The 5.2 engine seems to be the better upgrade for the 2003-2011 Town Car

Captain O

Member
45
16
8
From what I can tell it isn't much larger than the 4.6 and it could, (with the proper fuel injection system) be just a bit less fuel-efficient than the 4.6 modular.

Comments? Opinions?
 

Captain O

Member
45
16
8
It's mighty hard to argue with the LS, and I'm not really a chevy guy. Been done by the crown vic kids.
By God, I believe you! If arrangements could be made to power all the accessories of the LincolnTown Car, a N/A 6.0 Liter Vortec with the appropriate 5-6 speed transmission (6th being an overdrive) would make for a smashing "Hot Rod Lincoln", wouldn't it?
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Russ T.

New member
28
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3
From what I can tell it isn't much larger than the 4.6 and it could, (with the proper fuel injection system) be just a bit less fuel-efficient than the 4.6 modular.

Comments? Opinions?
Up grade? The 4.6 may be the best engine Ford ever made. I just sold the last of my Limo Fleet, my 2005 had 436k and my 2010 had 336k miles and they never failed once and got 24-25 mpg on highway. Keep your 4.6 engines.
 

wolf_walker

Junior Member
463
278
63
5hp Briggs & Stratton is a fine motor as well, but unfulfilling trying to pull around a really fat guy on a heavy framed riding mower.
To put it another way, the current Toyota Sienna minivan has a thousand lbs less weight and 15 more hp.
Nobody is trying to go racing with one of them either, but having a little spare poke from time to time is
desirable, especially when the playing field has moved on so far.
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Brian J. Patterson

Well-known member
425
303
63
Northern Illinois
From what I can tell it isn't much larger than the 4.6 and it could, (with the proper fuel injection system) be just a bit less fuel-efficient than the 4.6 modular.

Comments? Opinions?

Hello, all.

Here's my "two cents" worth.

Your right foot is the greatest factor in how "fuel efficient" your car drives. If you value fuel economy that much, don't swap the engine at all. If you want more power, just "stay out of it" when you are trying to be "economical" and pay the difference.

While you're boosting the horsepower and torque, don't forget to "adjust" your suspension as well. You can "bump up" to limo air springs in the rear, or call Arnott and get something just a little bit stiffer without sacrificing the air-smooth Lincoln ride in the straights. Combined with the appropriate choices for front springs, roll bars, shocks, tires, rims, and so on, you can corner without feeling every pebble you drive over.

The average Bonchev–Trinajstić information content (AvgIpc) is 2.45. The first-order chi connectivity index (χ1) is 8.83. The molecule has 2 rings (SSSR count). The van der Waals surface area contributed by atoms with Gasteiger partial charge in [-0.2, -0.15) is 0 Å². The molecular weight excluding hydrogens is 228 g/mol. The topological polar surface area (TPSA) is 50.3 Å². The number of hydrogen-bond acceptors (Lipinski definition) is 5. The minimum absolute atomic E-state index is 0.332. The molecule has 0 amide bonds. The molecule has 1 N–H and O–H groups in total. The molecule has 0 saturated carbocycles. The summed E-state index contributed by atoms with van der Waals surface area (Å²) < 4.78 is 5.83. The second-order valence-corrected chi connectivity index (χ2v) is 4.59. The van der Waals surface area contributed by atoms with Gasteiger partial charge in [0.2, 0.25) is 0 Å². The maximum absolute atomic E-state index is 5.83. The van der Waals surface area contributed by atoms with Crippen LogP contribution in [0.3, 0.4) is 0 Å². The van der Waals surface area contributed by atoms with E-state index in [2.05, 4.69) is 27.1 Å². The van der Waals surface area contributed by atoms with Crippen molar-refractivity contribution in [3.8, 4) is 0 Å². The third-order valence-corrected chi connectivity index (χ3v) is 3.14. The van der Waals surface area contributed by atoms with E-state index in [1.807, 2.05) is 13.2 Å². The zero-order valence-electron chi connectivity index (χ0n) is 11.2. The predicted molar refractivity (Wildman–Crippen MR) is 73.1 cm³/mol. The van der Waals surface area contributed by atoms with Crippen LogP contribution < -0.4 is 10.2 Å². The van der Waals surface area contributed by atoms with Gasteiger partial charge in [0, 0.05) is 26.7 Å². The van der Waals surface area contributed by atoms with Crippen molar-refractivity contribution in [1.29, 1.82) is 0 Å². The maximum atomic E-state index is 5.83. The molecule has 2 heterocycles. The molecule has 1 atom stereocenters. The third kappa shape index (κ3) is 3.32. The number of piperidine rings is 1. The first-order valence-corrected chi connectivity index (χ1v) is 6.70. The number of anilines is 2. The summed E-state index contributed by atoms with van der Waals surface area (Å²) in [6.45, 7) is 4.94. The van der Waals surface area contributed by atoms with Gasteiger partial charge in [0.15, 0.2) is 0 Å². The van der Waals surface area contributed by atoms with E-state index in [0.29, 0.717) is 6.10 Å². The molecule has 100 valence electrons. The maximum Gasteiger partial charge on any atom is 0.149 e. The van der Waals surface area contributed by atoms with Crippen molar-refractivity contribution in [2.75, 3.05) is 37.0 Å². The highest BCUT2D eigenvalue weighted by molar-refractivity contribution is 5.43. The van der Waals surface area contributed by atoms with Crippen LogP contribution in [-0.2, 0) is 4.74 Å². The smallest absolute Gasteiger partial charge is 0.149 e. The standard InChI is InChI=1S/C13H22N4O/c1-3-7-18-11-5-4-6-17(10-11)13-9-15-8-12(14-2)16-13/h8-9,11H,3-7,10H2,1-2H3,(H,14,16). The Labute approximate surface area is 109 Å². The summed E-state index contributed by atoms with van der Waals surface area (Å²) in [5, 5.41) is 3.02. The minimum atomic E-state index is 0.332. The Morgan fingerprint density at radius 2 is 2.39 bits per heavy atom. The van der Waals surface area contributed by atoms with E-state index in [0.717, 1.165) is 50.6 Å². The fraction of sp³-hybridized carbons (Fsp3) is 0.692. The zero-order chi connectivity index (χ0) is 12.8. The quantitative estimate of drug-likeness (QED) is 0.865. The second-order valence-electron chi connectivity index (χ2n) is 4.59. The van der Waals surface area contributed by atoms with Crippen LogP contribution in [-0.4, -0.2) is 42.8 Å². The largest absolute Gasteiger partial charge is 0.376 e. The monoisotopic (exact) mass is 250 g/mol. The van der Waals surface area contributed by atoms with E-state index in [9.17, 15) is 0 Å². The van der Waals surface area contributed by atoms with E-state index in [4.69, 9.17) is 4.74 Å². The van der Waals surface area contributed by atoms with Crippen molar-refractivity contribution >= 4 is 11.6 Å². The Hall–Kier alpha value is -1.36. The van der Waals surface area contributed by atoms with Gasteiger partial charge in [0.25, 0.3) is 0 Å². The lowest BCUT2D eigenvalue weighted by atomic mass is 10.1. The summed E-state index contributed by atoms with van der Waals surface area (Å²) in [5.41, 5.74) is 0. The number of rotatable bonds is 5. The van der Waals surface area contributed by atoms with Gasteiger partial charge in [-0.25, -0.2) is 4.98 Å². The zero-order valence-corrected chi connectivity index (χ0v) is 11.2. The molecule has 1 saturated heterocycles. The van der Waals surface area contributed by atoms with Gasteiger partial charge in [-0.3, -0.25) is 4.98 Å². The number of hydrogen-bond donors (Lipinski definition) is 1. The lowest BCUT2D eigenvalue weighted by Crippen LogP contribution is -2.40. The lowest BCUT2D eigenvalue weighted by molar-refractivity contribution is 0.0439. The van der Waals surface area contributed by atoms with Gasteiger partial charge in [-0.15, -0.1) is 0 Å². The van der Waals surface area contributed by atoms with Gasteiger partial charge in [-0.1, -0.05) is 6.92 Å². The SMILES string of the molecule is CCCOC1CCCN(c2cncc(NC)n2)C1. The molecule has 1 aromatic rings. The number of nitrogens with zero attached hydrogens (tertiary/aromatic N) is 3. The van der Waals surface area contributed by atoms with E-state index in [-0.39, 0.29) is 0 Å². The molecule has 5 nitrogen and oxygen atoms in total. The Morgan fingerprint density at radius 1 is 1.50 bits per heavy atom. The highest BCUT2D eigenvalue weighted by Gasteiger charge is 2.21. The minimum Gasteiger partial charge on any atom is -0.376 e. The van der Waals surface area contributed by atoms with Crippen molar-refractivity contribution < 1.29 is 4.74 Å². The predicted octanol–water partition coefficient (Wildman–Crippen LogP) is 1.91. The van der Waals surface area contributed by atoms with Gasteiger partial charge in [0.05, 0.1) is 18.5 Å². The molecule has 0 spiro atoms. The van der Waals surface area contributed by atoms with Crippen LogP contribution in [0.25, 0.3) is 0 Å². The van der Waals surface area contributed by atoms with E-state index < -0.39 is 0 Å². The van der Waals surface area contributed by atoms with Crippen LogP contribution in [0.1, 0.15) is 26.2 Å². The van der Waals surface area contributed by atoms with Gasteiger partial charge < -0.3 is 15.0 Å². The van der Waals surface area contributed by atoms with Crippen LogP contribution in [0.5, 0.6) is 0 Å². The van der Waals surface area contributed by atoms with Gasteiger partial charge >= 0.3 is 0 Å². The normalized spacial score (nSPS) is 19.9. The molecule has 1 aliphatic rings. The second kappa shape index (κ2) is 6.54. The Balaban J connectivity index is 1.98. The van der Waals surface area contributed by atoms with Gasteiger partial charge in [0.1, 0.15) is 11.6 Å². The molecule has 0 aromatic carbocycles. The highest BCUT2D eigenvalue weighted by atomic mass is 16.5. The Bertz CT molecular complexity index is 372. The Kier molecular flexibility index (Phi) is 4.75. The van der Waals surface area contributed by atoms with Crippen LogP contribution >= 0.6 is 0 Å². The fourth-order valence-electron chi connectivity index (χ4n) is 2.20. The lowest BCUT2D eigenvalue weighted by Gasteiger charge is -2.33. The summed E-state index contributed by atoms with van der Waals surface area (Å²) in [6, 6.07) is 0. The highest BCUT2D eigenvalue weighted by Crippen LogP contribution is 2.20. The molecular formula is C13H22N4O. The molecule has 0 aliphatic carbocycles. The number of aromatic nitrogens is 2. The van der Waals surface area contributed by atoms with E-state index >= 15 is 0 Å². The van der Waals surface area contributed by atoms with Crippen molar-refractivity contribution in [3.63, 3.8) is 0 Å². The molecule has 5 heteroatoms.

Any Modular Family V8 will swap into the '98-'11 Town Car with almost no difficulty, and can be persuaded to play nice with the PCM. But, choose wisely. Avoid any engine with variable camshaft timing. These engines are hypersensitive to oil passage clogging to the point that if you even say "late oil change" in the presence of one, it will send the top end into the oil pan. Ask any Ford or Lincoln truck owner who had the misfortune to buy one used.

The Cobra will "strike hard" off the line, and the Coyote will truly howl. With a good transmission behind them, they will be worth the effort, IMHO.

If you don't care for the Modular Family, a Windsor Engine just might be what you want. The outside engine dimensions are "close enough" that you can get one in without any major body or frame surgery. And, the Boss 351 is a good engine with a lot of potential.

Converting a Town Car to plug-in electric using Tesla components would be an interesting challenge. I would recommend using a Model S or X as the donor rather than a Model 3 or Y. The S-X series battery pack is much more "modular" than the Model 3-Y pack, making battery location less challenging. You could "easily" install a single motor in place of the FoMoCo transmission and retain the Lincoln axle and suspension, or transplant the S-X rear axle and motor assembly to the Lincoln frame. Of course, if you go that route, you might also replace the front axle as well, giving you a dual motor setup.

If you don't just keep the entire battery pack in its native housing and re-work the Lincoln floorpan, the S-X battery pack will allow you more "freedom" in locating the battery modules. You will want to make sure that all, or at least most of the modules are between the front and rear axle to avoid weight distribution issues. Going this route will also allow to a certain degree for you installing a higher battery system capacity, allowing you to offset the higher weight of the "remaining Lincoln" and still keep an acceptable range.

If you do keep the battery pack as made by Tesla, remember to fasten it to the frame and not the floorpan. You will want to offset the battery pack vertically and slightly, so that you minimize battery floorpan intrusion to the passenger compartment. Of course, since you are going that far otherwise by flattening the floor tunnel, you can adjust the floor pan a little bit if needed. Remember that your range between charges will be less than that of the donor Tesla because of the higher weight of the "remaining Lincoln" when compared with the "discarded Tesla."

Swapping in a GM or MoPar engine can be done, but that would be like going on a vacation to Maine and eating at Red Lobster while there, or going to Paris and ordering a bottle of California wine. If you want GM Luxury, start with a Cadillac. If you want MoPar Luxury, start with an Imperial. At least that's my two cents worth.

Good luck, and happy swapping.
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